The Hot Zone

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A Frenchman who lives in Kenya near Kitum Cave in 1980, Monet contracts Marburg after visiting the cave. His swift and horrifying decline is described in excruciating detail. Most terrifying of all is the fact that after he grew ill, Monet’s doctors put him on a commercial flight to a hospital in Nairobi, potentially exposing millions of people across the world to Ebola through air travel. Monet eventually hemorrhages on the floor of the hospital’s waiting room, infecting Dr. Shem Musoke and dying shortly afterwards.

Charles Monet Quotes in The Hot Zone

The The Hot Zone quotes below are all either spoken by Charles Monet or refer to Charles Monet. For each quote, you can also see the other characters and themes related to it (each theme is indicated by its own dot and icon, like this one:
The Power of Nature Theme Icon
). Note: all page and citation info for the quotes below refers to the Anchor Books edition of The Hot Zone published in 1999.
Part 1, Chapter 1 Quotes

[S]omething was making copies of itself inside Monet. A life form had acquired Charles Monet as a host, and it was replicating.

Related Characters: Richard Preston (speaker), Charles Monet
Related Symbols: Mount Elgon and Kitum Cave
Page Number: 11
Explanation and Analysis:

After hiking in Kitum Cave, Charles Monet has unknowingly contracted the Marburg virus. The ominous tone that Preston strikes in this quote is appropriate, given the potentially disastrous circumstances that he is describing (and it also sets the tone for the book as a work of "non-fiction horror"). Although Marburg rarely infects humans, when it does, the results are nothing short of disastrous.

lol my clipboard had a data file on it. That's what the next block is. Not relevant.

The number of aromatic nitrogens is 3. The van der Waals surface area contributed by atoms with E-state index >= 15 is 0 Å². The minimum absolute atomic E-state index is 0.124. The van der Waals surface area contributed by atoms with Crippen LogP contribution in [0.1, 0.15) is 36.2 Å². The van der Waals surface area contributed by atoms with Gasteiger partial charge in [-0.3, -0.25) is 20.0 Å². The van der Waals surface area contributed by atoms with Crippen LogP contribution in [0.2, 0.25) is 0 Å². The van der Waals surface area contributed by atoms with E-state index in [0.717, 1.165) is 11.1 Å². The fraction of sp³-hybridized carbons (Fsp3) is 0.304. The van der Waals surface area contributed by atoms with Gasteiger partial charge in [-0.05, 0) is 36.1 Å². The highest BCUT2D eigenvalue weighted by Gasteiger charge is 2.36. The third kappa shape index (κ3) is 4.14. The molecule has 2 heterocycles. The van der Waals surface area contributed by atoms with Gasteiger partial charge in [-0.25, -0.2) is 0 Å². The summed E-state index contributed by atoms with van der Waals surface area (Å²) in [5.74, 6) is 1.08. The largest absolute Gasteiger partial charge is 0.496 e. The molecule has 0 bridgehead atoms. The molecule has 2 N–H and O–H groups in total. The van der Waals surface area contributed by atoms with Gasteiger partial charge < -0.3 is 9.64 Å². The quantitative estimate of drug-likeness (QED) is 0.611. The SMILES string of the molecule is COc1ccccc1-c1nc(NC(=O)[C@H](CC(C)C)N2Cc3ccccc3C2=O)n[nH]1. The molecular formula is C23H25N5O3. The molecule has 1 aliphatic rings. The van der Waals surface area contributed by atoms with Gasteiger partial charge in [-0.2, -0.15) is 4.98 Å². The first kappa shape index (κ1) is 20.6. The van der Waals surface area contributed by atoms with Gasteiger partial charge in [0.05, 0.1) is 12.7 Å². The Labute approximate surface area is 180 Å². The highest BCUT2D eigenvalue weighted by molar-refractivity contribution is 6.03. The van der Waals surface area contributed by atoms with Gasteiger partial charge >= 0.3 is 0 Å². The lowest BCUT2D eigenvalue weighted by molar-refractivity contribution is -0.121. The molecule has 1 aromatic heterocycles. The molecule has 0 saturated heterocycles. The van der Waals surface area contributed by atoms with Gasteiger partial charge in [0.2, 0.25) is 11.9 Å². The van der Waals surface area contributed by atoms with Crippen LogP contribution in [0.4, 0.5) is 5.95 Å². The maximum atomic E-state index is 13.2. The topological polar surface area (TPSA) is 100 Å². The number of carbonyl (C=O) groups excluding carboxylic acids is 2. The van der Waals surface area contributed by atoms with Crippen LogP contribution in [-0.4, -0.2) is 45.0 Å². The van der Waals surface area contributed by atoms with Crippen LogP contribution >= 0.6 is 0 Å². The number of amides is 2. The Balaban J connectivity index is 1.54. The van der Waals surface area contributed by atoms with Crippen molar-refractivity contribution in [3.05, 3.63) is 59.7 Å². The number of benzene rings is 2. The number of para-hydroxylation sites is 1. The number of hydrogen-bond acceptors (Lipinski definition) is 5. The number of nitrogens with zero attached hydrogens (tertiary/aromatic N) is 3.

This passage brings up a pattern that recurs repeatedly in the book: that of humans as vectors for disease. Over and over again we will see people living their day-to-day lives—boarding planes, shopping at markets, going to work—unaware that they are in fact exposing others to deadly viruses. To these "life form[s]," we are nothing but excellent hosts, perfectly suited to helping them spread and replicate. As of this moment, Monet is a virus's host. Although he may not show symptoms yet, Marburg has begun incubating, and the things living inside of him will soon render him fatally ill. 

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Part 1, Chapter 8 Quotes

Gene felt a prickling sensation on his scalp. The paths of Charles Monet and Peter Cardinal had crossed at only one place on earth, and that was inside Kitum Cave. What had they done in the cave? What had they found in there? What had they touched? What had they breathed? What lived in Kitum Cave?

Related Characters: Richard Preston (speaker), Eugene (Gene) Johnson (speaker), Charles Monet, Peter Cardinal
Related Symbols: Mount Elgon and Kitum Cave
Page Number: 106
Explanation and Analysis: